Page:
The “Art Museums by the Numbers” report, released on Monday by the Association of Art Museum Directors (AAMD), breaks down the ways in which art museums are now being managed. The report, which gathers data from art museums across North America, intends to “inform thinking both inside and outside the field on art museums’ operations and how they serve their communities.” Highlights include the breakdown of average annual operating expenses, showing that similar to years past, 32% was spent on arts-focused activities (such as temporary exhibitions, curatorial endeavors, education, and the library), 19% on infrastructure, 15% on administration, and 23% on revenue-generating activities, including development, memberships, benefit events, marketing and PR, and catering. A reputed 11% of annual budgets go toward a somewhat mysterious “other,” which represents a small increase from the previous year.
This is the third year the AAMD has conducted this report, which, compared with last year’s, shows a slight increase in museum attendance, with roughly 62 million as opposed to around 61 million in 2015. However, overall membership was slightly down, from 1.9 million to 1.8 million. In many areas, changes are essentially flat or very small. These include contributions to art museums (such as benefit events, individual and family memberships, corporate contributions, and foundations and trusts) and the sliding scale of admission charges, which range from allowing all in for free, adopting a suggested donation policy, or charging set rates. Museum revenue per visitor has averaged to $3.70, when only admission charges are calculated, and to $7.99 when gift shop purchases and dining are included. The average cost to the museum per visitor is an average of $54.50.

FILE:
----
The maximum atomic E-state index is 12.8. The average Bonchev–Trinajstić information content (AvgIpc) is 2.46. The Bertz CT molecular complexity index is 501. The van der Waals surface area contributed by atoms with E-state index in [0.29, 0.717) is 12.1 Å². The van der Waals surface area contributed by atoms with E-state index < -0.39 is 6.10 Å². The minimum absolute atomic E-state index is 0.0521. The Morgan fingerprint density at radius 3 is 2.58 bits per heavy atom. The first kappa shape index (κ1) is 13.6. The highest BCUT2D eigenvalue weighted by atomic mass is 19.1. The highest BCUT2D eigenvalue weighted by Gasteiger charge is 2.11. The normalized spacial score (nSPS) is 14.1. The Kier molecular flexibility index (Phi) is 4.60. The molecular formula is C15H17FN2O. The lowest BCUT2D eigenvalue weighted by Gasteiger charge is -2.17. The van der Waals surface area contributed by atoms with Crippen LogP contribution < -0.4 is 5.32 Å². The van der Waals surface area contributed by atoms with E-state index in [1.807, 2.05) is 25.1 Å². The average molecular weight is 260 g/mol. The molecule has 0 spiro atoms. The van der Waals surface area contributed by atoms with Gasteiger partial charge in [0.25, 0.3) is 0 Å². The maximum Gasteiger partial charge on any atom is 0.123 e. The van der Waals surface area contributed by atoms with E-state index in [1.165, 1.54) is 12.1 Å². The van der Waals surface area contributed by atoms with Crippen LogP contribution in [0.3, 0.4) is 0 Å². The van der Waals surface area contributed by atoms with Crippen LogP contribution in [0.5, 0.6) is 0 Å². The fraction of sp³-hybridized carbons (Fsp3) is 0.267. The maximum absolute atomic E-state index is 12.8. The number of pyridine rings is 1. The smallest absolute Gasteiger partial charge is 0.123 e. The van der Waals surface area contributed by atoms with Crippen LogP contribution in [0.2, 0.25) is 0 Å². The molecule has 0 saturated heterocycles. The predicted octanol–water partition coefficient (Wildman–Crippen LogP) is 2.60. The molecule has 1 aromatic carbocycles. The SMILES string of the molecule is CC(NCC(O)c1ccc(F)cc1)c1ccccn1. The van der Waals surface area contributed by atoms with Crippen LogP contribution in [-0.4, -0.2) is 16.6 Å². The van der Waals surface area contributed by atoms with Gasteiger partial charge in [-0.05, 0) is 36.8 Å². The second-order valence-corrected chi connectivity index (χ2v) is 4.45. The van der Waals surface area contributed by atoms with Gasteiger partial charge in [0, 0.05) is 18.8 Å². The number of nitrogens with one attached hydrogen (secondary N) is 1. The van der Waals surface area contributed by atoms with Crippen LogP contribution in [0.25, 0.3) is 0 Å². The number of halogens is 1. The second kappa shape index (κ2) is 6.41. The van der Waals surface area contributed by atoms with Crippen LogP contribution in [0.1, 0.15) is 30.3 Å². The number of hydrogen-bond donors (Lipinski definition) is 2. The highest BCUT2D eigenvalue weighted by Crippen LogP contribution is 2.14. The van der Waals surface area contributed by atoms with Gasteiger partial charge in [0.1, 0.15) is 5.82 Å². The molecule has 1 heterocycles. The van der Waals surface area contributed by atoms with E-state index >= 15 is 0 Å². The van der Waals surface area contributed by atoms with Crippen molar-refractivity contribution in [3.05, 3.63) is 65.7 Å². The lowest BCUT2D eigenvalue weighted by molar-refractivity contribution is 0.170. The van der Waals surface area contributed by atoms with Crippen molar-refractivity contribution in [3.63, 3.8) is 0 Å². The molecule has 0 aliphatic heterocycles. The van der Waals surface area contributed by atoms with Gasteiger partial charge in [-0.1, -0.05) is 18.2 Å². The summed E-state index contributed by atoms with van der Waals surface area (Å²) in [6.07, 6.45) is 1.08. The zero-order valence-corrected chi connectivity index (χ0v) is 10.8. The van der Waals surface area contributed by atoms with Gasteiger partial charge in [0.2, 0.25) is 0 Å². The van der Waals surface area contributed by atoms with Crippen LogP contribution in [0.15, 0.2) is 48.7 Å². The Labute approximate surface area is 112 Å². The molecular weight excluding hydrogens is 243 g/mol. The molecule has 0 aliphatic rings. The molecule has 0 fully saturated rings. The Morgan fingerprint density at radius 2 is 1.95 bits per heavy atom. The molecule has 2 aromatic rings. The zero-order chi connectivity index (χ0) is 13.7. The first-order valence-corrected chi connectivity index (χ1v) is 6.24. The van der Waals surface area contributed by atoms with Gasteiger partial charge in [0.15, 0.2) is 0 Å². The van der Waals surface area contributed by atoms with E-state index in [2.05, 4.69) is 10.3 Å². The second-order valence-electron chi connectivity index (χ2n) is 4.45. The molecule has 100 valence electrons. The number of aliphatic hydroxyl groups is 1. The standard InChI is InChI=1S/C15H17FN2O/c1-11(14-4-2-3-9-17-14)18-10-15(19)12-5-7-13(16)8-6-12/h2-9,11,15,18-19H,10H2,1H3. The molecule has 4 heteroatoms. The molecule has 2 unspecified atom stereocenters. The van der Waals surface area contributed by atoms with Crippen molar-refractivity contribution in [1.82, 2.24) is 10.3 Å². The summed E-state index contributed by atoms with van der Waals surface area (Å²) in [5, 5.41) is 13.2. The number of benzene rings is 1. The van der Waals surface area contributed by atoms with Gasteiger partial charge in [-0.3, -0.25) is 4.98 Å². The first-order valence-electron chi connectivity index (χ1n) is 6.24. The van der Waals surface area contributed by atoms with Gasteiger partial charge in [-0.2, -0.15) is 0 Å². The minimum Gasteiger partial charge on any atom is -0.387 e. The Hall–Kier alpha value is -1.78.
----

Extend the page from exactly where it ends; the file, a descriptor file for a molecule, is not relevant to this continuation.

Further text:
In terms of revenue sources, there has been a 2% drop in government support from the previous year — not a significant figure. However, there is a correlating set of statistics that reveals how much museums have become and continue to be dependent on private philanthropy to expand their collections and mount shows. Over 22,000 objects that were acquired in 2016 were purchased, while more than four times that number of items were donated to museums or received by bequest. More, in 2015 a little more than three times as many objects were borrowed from galleries, artists, state and private collections compared to those loaned to other institutions; in 2016 that ratio increased to almost five times as many.
This information suggests that the relationship that North American art museums have historically had with wealthy patrons continues apace — with museums borrowing works from private hands to successfully mount exhibitions. Museums have long depended on the largesse of those who privately own important collections and are actively courting the next generation to create relationships that will result in major donations and continued financial support. Perhaps now, this relationship is more significantly impacting the ways in which museums curate their shows.
The report Art Museums By the Numbers 2016 was released by the Association of Art Museum Directors (AAMD) on Monday, January 9.
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